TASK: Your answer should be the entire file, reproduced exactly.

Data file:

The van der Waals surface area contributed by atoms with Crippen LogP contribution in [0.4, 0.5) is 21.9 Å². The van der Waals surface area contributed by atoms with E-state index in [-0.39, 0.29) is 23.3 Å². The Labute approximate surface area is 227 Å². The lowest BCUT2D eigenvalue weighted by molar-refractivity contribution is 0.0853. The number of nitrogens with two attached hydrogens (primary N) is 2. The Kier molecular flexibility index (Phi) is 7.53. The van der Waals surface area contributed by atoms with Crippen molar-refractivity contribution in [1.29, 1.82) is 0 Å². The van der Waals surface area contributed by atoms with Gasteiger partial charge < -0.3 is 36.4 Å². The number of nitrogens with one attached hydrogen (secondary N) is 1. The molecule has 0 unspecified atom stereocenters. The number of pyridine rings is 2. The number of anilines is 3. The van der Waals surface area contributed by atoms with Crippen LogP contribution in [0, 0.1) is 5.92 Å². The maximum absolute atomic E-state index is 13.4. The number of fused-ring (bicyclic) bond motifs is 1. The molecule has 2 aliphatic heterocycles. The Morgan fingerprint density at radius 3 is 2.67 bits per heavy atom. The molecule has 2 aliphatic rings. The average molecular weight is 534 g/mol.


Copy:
The van der Waals surface area contributed by atoms with Crippen LogP contribution in [0.4, 0.5) is 21.9 Å². The van der Waals surface area contributed by atoms with E-state index in [-0.39, 0.29) is 23.3 Å². The Labute approximate surface area is 227 Å². The lowest BCUT2D eigenvalue weighted by molar-refractivity contribution is 0.0853. The number of nitrogens with two attached hydrogens (primary N) is 2. The Kier molecular flexibility index (Phi) is 7.53. The van der Waals surface area contributed by atoms with Crippen molar-refractivity contribution in [1.29, 1.82) is 0 Å². The van der Waals surface area contributed by atoms with Gasteiger partial charge < -0.3 is 36.4 Å². The number of nitrogens with one attached hydrogen (secondary N) is 1. The molecule has 0 unspecified atom stereocenters. The number of pyridine rings is 2. The number of anilines is 3. The van der Waals surface area contributed by atoms with Crippen LogP contribution in [0, 0.1) is 5.92 Å². The maximum absolute atomic E-state index is 13.4. The number of fused-ring (bicyclic) bond motifs is 1. The molecule has 2 aliphatic heterocycles. The Morgan fingerprint density at radius 3 is 2.67 bits per heavy atom. The molecule has 2 aliphatic rings. The average molecular weight is 534 g/mol.